Jameel Reese expected to spend his summer swimming, hanging out, goofing off with friends. Instead, he spent it finding family.
Jameel discovered his great-great-great-grandfather by -- of all things -- going to camp. He and six other black children ages 7 to 15 attended Youth Genealogy Camp, which seeks to nurture an appreciation for the struggles of those who came before them.
"He was trained to be a casket maker while he was still a slave," the soft-spoken 12-year-old said of his ancestor. "He was sold when he was 11. He must have cried a lot then."
The month-long day camp is the brainchild of Antoinette Harrell-Miller, founder of the nonprofit African American Genealogy Connection.
"So many kids have no idea of their own history," she said. "They don't stop and think about how their family got here or how they lived."
Harrell-Miller discussed the idea of the camp on her local public-access cable TV show, "Knowing Your Family History." She and a group of parents financed the camp, spending about $1,200 on this first year.
"Parents started calling me and saying they wanted their kids to attend," she said.
The campers pored over records in the library and the Amistad Research Center at Tulane University. They also visited cemeteries and older relatives and went to parish courthouses.
They dug through birth and death certificates, deeds, registrations, and voting lists.
"We took them to federal and state offices so they could learn how to get records," Harrell-Miller said. "The thrust of the camp was to teach them how and where to get information."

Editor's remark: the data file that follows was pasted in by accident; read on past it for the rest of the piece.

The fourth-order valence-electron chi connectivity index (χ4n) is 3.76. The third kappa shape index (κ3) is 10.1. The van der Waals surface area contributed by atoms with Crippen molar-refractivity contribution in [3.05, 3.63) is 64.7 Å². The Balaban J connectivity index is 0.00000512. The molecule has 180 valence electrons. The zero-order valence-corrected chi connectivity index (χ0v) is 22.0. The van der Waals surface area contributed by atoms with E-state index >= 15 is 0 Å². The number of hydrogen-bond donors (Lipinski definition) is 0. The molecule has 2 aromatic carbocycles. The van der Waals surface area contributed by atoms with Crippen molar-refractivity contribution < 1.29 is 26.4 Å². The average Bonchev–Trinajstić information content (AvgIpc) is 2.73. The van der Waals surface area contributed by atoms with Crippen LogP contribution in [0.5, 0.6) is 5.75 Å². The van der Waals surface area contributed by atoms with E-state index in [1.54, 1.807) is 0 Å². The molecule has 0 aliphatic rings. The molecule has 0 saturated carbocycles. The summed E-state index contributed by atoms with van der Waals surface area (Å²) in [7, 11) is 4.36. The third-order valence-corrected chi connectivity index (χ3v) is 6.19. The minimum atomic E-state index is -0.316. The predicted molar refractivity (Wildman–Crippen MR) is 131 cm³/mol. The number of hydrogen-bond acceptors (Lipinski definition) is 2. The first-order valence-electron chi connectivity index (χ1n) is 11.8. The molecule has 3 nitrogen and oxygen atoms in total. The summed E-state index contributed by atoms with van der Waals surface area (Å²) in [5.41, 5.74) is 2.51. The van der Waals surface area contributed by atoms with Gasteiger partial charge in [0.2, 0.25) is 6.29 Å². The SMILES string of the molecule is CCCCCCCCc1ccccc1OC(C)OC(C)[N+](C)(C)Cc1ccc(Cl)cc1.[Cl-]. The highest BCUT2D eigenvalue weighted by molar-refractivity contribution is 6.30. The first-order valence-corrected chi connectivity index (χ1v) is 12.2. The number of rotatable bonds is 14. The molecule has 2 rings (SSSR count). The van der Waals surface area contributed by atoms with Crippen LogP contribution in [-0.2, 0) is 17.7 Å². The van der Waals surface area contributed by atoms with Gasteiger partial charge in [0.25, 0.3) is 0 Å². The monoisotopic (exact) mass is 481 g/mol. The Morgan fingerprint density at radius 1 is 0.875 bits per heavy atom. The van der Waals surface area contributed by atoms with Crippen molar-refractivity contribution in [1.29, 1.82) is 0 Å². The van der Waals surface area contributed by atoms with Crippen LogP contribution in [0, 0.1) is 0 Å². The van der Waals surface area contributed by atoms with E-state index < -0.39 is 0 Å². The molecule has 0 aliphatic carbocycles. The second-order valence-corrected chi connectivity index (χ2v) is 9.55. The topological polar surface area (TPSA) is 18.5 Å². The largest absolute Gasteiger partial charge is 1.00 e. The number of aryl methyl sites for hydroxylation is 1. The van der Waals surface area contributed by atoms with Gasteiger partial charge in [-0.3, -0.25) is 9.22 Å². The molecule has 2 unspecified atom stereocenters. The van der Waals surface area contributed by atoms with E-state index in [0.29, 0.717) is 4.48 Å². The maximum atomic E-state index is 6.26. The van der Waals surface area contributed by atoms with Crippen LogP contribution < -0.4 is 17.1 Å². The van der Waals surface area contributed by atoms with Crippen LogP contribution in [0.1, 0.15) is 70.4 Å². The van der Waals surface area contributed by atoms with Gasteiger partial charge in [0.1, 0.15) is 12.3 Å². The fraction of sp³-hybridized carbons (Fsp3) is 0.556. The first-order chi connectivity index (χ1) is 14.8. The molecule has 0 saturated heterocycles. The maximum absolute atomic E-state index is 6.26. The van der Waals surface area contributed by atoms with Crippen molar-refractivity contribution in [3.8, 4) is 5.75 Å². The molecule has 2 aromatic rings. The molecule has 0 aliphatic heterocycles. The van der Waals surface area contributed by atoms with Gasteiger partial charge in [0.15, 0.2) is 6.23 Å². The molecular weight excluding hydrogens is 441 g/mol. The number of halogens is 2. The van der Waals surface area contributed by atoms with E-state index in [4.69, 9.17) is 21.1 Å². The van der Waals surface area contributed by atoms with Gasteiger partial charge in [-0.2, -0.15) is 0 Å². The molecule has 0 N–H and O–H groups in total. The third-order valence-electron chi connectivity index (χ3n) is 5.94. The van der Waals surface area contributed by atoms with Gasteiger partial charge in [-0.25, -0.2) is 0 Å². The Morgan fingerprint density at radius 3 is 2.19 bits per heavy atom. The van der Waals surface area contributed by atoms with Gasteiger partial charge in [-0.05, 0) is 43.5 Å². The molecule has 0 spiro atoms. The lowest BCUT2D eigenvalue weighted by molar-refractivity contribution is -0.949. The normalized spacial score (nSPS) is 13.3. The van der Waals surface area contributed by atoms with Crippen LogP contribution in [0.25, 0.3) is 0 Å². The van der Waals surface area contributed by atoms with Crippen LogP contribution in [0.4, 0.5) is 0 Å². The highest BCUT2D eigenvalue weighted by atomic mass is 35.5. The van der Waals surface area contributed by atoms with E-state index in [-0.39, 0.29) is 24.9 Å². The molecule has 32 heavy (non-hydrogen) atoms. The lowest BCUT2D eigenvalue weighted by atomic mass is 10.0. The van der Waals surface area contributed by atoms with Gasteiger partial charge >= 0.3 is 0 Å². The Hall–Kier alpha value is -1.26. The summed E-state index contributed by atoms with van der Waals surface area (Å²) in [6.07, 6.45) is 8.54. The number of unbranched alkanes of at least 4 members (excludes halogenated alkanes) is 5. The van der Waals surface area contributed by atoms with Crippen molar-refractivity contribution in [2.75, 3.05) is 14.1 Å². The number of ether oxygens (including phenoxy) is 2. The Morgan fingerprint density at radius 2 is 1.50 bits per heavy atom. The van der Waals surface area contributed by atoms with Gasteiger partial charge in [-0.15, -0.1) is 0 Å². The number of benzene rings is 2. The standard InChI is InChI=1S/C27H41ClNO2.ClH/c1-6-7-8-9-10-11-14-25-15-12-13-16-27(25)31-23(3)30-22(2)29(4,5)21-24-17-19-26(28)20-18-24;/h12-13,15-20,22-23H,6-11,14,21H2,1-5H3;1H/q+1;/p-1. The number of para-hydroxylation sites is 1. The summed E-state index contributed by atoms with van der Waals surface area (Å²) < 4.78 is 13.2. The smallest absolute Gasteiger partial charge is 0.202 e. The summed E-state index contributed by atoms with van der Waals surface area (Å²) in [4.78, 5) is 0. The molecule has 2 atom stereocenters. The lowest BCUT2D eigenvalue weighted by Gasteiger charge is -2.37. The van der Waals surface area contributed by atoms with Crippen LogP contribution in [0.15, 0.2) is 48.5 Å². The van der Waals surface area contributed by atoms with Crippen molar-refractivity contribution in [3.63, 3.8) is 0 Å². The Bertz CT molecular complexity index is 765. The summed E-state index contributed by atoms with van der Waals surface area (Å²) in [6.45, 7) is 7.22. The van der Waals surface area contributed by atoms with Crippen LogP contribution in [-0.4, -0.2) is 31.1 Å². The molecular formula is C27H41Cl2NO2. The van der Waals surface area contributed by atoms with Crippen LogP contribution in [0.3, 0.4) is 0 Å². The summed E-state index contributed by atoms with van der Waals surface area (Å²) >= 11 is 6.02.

Younger campers, who might have struggled with some of the more difficult searches, were asked to bring pictures of relatives from home.
"It's pretty rough to have to get up early in the summer and drag yourself down to the library, but it was worth it," said Jordan Rock, 12. "I found out about 'Wild Man' Rock, who was a Mardi Gras Indian master. And L.C. Beauregard -- he was in my family, and he was a mulatto policeman in the 1880s."
As fascinated as Jordan was with his ancestors, his 15-year-old sister, Amandia, was even more amazed by the discovery of a white member of the family tree.
"She was my father's great-great-great-grandmother," Amandia said. "I was shocked. I never thought of myself as being white in any way."
Akanke McKinsey, 10, said she thought the camp might be boring, but it wasn't: "It was like reading a story about me."
Akanke proudly displayed a picture of a 1910 federal grand jury that shows her ancestor Homer Cyprien. "He was the first black man invited to sit on a federal grand jury in Louisiana," she said.
Discoveries like that, and the sense of family history they give a child, are important for the city of New Orleans, said Mayor Ray Nagin.
"This may be one of the keys for unlocking what is one of the biggest problems in our city," he said. "Our young men, more than anyone else, need to know their history. They are the ones dropping out of school and getting into drugs and crime and shooting each other."
Harrell-Miller said she welcomes white campers next summer. She said it is easier for people with European ancestors to trace their genealogy because records have been better preserved.
Harrell-Miller has backed a bill filed by Sen. Mary Landrieu (D-La.) that would establish a national archive for the preservation of vital records relating to slaves and their descendants.
"I thought about it when I went to Ellis Island," Harrell-Miller said. "There were records there for people of European descent to discover their heritage, but where do African Americans go?"
Records are now scattered in courthouses, county seats and historical societies, she said.
"Many times they have been lost or destroyed," Harrell-Miller said. "We need to have a central place for them before more are lost."
Meanwhile, the camp has created some junior genealogists.
"I've done my family tree on my father's side," said Sarauniya Zulu, 7. "It was a lot of work, and I still have to do my mother's side."